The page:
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A class action lawsuit filed against HP Inc. claims that the company’s “session replay” technology is spyware that allows the company to read, learn the contents of and make reports on consumers’ interactions on the HP website.
HP website class action overview.
Who: Emir Balanzar filed a class action lawsuit against HP Inc.
What: The lawsuit alleges HP engaged in false and misleading advertising and violated privacy laws regarding “session replay” software.
Where: The lawsuit was filed in California federal court.
Emir Balanzar claims that HP’s use of the “session replay” software violates the U.S. Wiretap Act, which provides for statutory damages of up to $10,000 per day for each violation, as well as up to $5,000 for each violation according to the California Penal Code.
Balanzar also claims HP falsely advertised how the software would be used and did not disclose its functionality to consumers, according to the HP class action.
The lawsuit explains that unlike aggregate statistics provided by typical website analytics services, session replay is “intended to record and play back an individual browsing session, as if someone is looking over Plaintiff’s or a Class Member’s shoulder when visiting Defendant’s website.” It adds that companies that use this software can see interactions of visitors to their site in real time.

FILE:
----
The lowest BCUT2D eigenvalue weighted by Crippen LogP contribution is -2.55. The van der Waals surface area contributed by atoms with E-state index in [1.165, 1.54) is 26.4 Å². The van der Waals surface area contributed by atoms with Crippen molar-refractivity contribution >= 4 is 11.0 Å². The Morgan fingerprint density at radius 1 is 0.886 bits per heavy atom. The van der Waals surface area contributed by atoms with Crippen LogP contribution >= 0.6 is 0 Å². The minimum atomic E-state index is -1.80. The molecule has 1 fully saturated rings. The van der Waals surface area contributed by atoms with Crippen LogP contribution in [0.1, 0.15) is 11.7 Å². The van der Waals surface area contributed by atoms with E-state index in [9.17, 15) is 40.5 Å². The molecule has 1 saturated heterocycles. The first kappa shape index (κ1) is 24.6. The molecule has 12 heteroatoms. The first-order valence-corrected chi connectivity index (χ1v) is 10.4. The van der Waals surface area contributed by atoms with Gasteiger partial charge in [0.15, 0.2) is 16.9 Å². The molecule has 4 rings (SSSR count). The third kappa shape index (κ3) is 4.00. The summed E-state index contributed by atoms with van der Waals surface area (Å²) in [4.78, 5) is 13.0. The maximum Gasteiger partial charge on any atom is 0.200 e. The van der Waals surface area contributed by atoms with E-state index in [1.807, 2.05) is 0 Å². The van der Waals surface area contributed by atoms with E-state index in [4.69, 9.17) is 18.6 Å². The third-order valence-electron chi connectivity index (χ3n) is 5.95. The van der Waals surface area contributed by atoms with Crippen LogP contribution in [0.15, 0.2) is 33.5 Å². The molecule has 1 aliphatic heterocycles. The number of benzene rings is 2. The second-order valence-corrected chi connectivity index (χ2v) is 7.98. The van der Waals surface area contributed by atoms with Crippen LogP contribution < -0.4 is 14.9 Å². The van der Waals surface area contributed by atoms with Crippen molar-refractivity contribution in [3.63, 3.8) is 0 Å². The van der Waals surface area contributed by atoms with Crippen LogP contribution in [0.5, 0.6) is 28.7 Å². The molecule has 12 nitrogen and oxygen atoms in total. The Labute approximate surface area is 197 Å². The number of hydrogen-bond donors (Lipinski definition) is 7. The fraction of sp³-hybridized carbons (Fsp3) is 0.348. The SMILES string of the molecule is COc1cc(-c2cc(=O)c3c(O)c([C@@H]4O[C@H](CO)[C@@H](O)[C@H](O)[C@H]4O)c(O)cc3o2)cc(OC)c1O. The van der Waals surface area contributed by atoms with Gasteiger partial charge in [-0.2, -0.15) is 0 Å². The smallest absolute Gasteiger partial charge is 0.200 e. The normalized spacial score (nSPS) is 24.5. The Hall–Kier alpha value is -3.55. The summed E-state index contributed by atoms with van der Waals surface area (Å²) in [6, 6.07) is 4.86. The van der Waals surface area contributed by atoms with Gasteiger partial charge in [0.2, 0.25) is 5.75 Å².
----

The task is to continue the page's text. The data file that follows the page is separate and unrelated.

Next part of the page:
The defendant advertised its session replay feature as a tool for website owners to improve the user experience by recording and analyzing website interactions, according to the HP website class action.
HP failed to secure sensitive personal information, website class action claims
The complaint also alleges that HP failed to secure this sensitive personal information, making it vulnerable to unauthorized access and misuse. As a result, Balanzar claims HP violated state consumer protection laws and engaged in false advertising by failing to disclose the full extent of its data collection and storage practices.
The Federal Wiretap Act states that any person who “intentionally intercepts, endeavors to intercept or procures any other person to intercept or endeavor to intercept, any wire, oral, or electronic communication” is in violation of the federal law. The HP website lawsuit cites similar language in the California law, which says any person who “reads, attempts to read or to learn the contents or meaning of any message, report or communication” without consent is in violation of the law.
Balanzar seeks damages, injunctive relief and attorney’s fees on behalf of himself and the proposed class of similarly situated consumers.
HP is not the only company facing legal action for using the “session replay” software. A consumer recently sued Bed, Bath & Beyond for the same reasons.
AuthorJanuary 4, 2023 at 3:57 PM
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